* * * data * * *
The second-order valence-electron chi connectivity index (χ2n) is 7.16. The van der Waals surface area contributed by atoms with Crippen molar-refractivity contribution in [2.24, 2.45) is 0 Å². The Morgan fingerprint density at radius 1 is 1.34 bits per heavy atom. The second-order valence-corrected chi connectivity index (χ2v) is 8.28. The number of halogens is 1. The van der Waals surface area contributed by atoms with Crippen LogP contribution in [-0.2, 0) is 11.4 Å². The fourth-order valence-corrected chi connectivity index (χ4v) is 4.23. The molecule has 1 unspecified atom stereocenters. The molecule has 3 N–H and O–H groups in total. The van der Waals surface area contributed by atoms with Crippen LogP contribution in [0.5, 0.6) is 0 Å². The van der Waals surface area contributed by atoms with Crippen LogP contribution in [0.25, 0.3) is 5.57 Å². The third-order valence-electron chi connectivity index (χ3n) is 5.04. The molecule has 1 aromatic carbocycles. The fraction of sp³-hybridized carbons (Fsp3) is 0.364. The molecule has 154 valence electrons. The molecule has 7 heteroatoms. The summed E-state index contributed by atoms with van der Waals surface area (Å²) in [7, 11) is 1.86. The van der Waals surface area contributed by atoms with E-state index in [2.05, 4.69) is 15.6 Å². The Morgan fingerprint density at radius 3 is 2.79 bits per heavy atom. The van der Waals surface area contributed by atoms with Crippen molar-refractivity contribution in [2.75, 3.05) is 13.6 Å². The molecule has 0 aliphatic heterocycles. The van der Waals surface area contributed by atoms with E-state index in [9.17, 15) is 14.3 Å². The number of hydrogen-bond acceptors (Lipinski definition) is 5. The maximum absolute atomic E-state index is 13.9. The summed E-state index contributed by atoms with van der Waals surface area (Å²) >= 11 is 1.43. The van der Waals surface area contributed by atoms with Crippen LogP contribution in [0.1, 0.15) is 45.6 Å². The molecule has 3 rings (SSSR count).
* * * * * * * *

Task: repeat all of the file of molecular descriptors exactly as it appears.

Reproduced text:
The second-order valence-electron chi connectivity index (χ2n) is 7.16. The van der Waals surface area contributed by atoms with Crippen molar-refractivity contribution in [2.24, 2.45) is 0 Å². The Morgan fingerprint density at radius 1 is 1.34 bits per heavy atom. The second-order valence-corrected chi connectivity index (χ2v) is 8.28. The number of halogens is 1. The van der Waals surface area contributed by atoms with Crippen LogP contribution in [-0.2, 0) is 11.4 Å². The fourth-order valence-corrected chi connectivity index (χ4v) is 4.23. The molecule has 1 unspecified atom stereocenters. The molecule has 3 N–H and O–H groups in total. The van der Waals surface area contributed by atoms with Crippen LogP contribution in [0.5, 0.6) is 0 Å². The van der Waals surface area contributed by atoms with Crippen LogP contribution in [0.25, 0.3) is 5.57 Å². The third-order valence-electron chi connectivity index (χ3n) is 5.04. The molecule has 1 aromatic carbocycles. The fraction of sp³-hybridized carbons (Fsp3) is 0.364. The molecule has 154 valence electrons. The molecule has 7 heteroatoms. The summed E-state index contributed by atoms with van der Waals surface area (Å²) in [7, 11) is 1.86. The van der Waals surface area contributed by atoms with E-state index in [2.05, 4.69) is 15.6 Å². The Morgan fingerprint density at radius 3 is 2.79 bits per heavy atom. The van der Waals surface area contributed by atoms with Crippen molar-refractivity contribution in [2.75, 3.05) is 13.6 Å². The molecule has 0 aliphatic heterocycles. The van der Waals surface area contributed by atoms with E-state index in [9.17, 15) is 14.3 Å². The number of hydrogen-bond acceptors (Lipinski definition) is 5. The maximum absolute atomic E-state index is 13.9. The summed E-state index contributed by atoms with van der Waals surface area (Å²) >= 11 is 1.43. The van der Waals surface area contributed by atoms with Crippen LogP contribution in [0.1, 0.15) is 45.6 Å². The molecule has 3 rings (SSSR count).